Apopka Historical Society and Museum of Apopkans

Apopka Historical Society and Museum of the Apopkans

 

Home

 Calendar
 What's New
 Board Of Directors
 Florida History
 Education
 History of Apopka
 History of Society
 How to Volunteer
 Map & Directions
 How to Join
 Exhibits
 Buy a Brick
 Feedback
 Search
 Links
 Meetings
 Newsletter
 Gift Shop

Ukrainian Egg Exhibit

Ukrainian (Pysanky) Easter eggs are on display at the Museum of the Apopkans through the month of April. These ornate works of folk art, which may take up to two days to make using layers of richly colored dyes and beeswax, are not for eating. They are for admiring, giving as gifts, or collecting. Taissa Meleshko of Apopka, a longtime member of St. Mary "Protectress" Ukrainian Catholic Church on Lake McCoy Drive in Apopka, said their traditional Easter celebration gives her a personal connection to her faith and her cultural roots in Ukraine. St. Mary’s Parish celebrates religious holidays by the old Julian calendar, and this year’s Velykden Easter falls on April 20.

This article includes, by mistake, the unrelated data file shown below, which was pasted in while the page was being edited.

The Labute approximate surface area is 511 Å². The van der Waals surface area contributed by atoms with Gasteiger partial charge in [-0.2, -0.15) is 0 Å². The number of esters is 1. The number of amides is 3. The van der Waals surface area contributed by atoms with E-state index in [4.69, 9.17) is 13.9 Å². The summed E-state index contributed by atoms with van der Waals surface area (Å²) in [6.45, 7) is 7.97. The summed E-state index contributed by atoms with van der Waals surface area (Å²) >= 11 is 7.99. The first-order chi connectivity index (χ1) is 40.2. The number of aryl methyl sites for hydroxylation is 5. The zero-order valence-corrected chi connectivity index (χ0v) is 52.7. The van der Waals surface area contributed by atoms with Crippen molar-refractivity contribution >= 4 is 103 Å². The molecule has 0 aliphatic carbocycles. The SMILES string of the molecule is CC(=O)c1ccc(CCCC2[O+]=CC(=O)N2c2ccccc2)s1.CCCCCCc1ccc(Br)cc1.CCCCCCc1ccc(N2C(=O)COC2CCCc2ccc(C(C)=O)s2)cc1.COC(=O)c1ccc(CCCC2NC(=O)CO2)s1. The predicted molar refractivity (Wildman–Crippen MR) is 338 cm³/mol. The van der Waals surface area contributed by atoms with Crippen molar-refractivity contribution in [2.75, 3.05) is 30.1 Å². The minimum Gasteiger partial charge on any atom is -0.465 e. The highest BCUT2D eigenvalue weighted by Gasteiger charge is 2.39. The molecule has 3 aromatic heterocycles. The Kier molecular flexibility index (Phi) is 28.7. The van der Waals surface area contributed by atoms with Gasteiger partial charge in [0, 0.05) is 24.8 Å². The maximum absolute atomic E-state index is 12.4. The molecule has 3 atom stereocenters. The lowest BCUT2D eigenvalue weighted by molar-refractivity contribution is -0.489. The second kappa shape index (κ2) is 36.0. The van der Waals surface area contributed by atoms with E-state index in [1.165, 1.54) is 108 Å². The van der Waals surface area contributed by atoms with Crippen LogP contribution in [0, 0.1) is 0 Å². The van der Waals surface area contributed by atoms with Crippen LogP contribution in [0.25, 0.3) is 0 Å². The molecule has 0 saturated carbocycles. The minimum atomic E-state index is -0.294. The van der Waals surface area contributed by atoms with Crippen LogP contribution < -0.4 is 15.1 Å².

Also on display are embroidered table linens and many decorated wooden eggs; even a Pysanky decorated ostrich egg.  There is also a video that shows how the eggs are made.

 

Here are several links for more information on Ukrainian eggs and the celebration of Easter in the Ukraine:

1.  Wikipedia 

2. Velykden is Ukrainian for Easter

The Legend of the Easter Egg

One day a poor peddler went to the marketplace to sell a basket of eggs.  He came upon a crowd mocking a man who staggered with a heavy cross
 on which he was about to be crucified. 

The peddler ran to his aid, leaving the basket by the roadside.  When he returned, he found the eggs transformed into exquisite designs of bright colors.

 The man was Christ; the peddler, Simon. 

And the eggs were to become the symbol of rebirth for all mankind.

                                  Ukrainian Folk Tale